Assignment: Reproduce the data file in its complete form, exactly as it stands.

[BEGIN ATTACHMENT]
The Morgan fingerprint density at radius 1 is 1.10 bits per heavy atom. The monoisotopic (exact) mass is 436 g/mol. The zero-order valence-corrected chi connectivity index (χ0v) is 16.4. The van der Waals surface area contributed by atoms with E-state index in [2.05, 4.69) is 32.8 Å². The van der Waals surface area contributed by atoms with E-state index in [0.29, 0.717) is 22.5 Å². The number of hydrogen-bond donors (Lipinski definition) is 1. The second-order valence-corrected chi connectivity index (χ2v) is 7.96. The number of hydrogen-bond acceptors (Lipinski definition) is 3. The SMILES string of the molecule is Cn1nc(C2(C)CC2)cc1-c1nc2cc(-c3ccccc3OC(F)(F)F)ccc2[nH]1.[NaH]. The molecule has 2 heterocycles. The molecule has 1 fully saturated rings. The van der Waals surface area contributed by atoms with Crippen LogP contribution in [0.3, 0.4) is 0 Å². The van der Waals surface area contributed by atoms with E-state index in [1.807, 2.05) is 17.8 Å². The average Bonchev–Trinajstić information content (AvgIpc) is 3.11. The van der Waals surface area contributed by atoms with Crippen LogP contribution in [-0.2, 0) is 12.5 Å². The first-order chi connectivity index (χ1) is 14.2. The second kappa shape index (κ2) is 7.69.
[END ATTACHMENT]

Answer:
The Morgan fingerprint density at radius 1 is 1.10 bits per heavy atom. The monoisotopic (exact) mass is 436 g/mol. The zero-order valence-corrected chi connectivity index (χ0v) is 16.4. The van der Waals surface area contributed by atoms with E-state index in [2.05, 4.69) is 32.8 Å². The van der Waals surface area contributed by atoms with E-state index in [0.29, 0.717) is 22.5 Å². The number of hydrogen-bond donors (Lipinski definition) is 1. The second-order valence-corrected chi connectivity index (χ2v) is 7.96. The number of hydrogen-bond acceptors (Lipinski definition) is 3. The SMILES string of the molecule is Cn1nc(C2(C)CC2)cc1-c1nc2cc(-c3ccccc3OC(F)(F)F)ccc2[nH]1.[NaH]. The molecule has 2 heterocycles. The molecule has 1 fully saturated rings. The van der Waals surface area contributed by atoms with Crippen LogP contribution in [0.3, 0.4) is 0 Å². The van der Waals surface area contributed by atoms with E-state index in [1.807, 2.05) is 17.8 Å². The average Bonchev–Trinajstić information content (AvgIpc) is 3.11. The van der Waals surface area contributed by atoms with Crippen LogP contribution in [-0.2, 0) is 12.5 Å². The first-order chi connectivity index (χ1) is 14.2. The second kappa shape index (κ2) is 7.69.